With a veteran, I'm usually comfortable judging shooting percentage luck by comparing to previous years. But for a young guy who doesn't really have an established talent level yet, it can be helpful to look at whether his shots tend to come from locations where we'd expect a high percentage. Again, in this case I think we have the right answer, as his shot map suggests that a lot of his shots are from the outside compared to a shooter like Danny Briere.
Another individual contribution that I might look for when I'm doing a closer examination is penalties taken and drawn. The behindthenet page shows that he took the fewest non-coincidental minor penalties on the team (PTAKE/60) and drew more than he took (PDRAW/60), which is another positive in his favor.
I generally don't pay much attention to Sv% (the team's save percentage when he was on the ice) or PDO (his overall luck factor -- his team's shooting plus his team's save percentage) unless people bring +/- into the conversation. A low PDO indicates that his +/- was driven down by factors largely outside his control, his teammates' save and shooting percentages.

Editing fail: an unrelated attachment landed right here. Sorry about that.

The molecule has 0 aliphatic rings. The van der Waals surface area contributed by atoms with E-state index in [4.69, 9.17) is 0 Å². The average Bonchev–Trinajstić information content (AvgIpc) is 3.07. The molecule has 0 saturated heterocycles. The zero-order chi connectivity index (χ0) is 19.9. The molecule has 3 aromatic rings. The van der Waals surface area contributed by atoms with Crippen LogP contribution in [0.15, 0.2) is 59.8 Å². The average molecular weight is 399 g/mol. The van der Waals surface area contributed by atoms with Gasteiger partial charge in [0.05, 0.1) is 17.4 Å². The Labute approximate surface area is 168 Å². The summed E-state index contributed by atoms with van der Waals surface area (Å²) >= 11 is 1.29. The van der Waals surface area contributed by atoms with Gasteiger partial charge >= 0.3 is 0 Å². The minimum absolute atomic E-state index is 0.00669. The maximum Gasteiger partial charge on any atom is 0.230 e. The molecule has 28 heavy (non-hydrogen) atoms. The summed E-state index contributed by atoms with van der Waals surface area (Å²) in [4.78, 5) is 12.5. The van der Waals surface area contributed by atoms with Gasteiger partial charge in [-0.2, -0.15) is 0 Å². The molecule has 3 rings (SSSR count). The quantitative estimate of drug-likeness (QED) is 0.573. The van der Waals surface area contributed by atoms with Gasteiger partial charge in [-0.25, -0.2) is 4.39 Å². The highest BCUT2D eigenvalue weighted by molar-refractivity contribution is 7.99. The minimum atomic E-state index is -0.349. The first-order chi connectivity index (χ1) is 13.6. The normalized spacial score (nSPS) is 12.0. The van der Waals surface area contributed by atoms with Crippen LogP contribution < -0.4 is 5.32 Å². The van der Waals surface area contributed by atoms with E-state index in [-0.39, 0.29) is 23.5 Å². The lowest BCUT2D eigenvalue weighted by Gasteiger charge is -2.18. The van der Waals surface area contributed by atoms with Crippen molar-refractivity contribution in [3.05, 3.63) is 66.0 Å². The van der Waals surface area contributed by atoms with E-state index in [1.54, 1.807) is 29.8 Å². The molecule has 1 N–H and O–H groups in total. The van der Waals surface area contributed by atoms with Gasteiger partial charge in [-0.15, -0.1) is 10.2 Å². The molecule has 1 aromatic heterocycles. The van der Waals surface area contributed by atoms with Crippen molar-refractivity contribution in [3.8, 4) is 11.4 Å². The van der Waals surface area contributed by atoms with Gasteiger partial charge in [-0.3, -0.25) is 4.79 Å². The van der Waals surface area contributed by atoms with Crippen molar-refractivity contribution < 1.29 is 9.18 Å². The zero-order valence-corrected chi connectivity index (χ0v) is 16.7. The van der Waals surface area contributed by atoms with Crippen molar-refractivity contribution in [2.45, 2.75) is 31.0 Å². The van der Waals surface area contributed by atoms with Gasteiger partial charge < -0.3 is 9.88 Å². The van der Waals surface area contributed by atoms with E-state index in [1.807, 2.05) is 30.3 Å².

I also don't pay a lot of attention to special teams results, especially on the penalty kill. But I will sometimes check a player's power play scoring rate; you can just change the drop-down box on behindthenet to give 5 on 4 play and see how much power play time the player got and whether he scored at a relatively high rate in that time.
And finally, another useful link to bookmark is the behindthenet player card, which lets you skim a player's career stats. The apostrophe in O'Reilly's name seems to be screwing his up, but here's a link to the card for Wayne Simmonds. Just replace his name in the URL with the name of whatever other player you might want to look up.
There's a ton of information out there, and you can spend half a day digging into a guy's numbers if you want to. But in a one-minute glance at the behindthenet page linked above and maybe hockey-reference, I can get a sense for how a forward was used (Ozone% and Corsi Rel QoC), whether he drove the play forwards (Corsi Rel and Corsi On), and his scoring ability (goals, assists, and the luck affecting them).